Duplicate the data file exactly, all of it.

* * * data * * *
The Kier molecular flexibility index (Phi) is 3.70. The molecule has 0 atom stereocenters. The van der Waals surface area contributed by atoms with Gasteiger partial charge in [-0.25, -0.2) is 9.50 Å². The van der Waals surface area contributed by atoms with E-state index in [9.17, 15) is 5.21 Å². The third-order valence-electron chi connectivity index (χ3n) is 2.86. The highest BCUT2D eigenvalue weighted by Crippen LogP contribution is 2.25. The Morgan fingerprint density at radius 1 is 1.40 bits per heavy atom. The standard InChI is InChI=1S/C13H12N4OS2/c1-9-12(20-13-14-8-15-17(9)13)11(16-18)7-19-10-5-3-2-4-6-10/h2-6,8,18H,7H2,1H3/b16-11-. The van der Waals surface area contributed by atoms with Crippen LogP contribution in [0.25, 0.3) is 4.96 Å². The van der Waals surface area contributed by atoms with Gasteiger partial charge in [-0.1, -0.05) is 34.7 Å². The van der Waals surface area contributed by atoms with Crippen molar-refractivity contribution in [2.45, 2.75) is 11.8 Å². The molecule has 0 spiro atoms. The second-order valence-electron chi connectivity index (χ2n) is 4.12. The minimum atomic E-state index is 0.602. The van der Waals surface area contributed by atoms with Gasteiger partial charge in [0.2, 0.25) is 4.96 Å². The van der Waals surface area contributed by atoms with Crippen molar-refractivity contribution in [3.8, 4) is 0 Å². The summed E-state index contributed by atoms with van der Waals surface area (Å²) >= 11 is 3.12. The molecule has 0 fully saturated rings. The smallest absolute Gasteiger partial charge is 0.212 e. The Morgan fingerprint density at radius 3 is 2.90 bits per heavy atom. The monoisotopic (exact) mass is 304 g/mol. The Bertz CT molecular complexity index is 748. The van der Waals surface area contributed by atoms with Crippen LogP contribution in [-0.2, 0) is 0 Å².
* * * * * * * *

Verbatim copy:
The Kier molecular flexibility index (Phi) is 3.70. The molecule has 0 atom stereocenters. The van der Waals surface area contributed by atoms with Gasteiger partial charge in [-0.25, -0.2) is 9.50 Å². The van der Waals surface area contributed by atoms with E-state index in [9.17, 15) is 5.21 Å². The third-order valence-electron chi connectivity index (χ3n) is 2.86. The highest BCUT2D eigenvalue weighted by Crippen LogP contribution is 2.25. The Morgan fingerprint density at radius 1 is 1.40 bits per heavy atom. The standard InChI is InChI=1S/C13H12N4OS2/c1-9-12(20-13-14-8-15-17(9)13)11(16-18)7-19-10-5-3-2-4-6-10/h2-6,8,18H,7H2,1H3/b16-11-. The van der Waals surface area contributed by atoms with Crippen LogP contribution in [0.25, 0.3) is 4.96 Å². The van der Waals surface area contributed by atoms with Gasteiger partial charge in [-0.1, -0.05) is 34.7 Å². The van der Waals surface area contributed by atoms with Crippen molar-refractivity contribution in [2.45, 2.75) is 11.8 Å². The molecule has 0 spiro atoms. The second-order valence-electron chi connectivity index (χ2n) is 4.12. The minimum atomic E-state index is 0.602. The van der Waals surface area contributed by atoms with Gasteiger partial charge in [0.2, 0.25) is 4.96 Å². The van der Waals surface area contributed by atoms with Crippen molar-refractivity contribution in [3.8, 4) is 0 Å². The summed E-state index contributed by atoms with van der Waals surface area (Å²) >= 11 is 3.12. The molecule has 0 fully saturated rings. The smallest absolute Gasteiger partial charge is 0.212 e. The Morgan fingerprint density at radius 3 is 2.90 bits per heavy atom. The monoisotopic (exact) mass is 304 g/mol. The Bertz CT molecular complexity index is 748. The van der Waals surface area contributed by atoms with Crippen LogP contribution in [-0.2, 0) is 0 Å².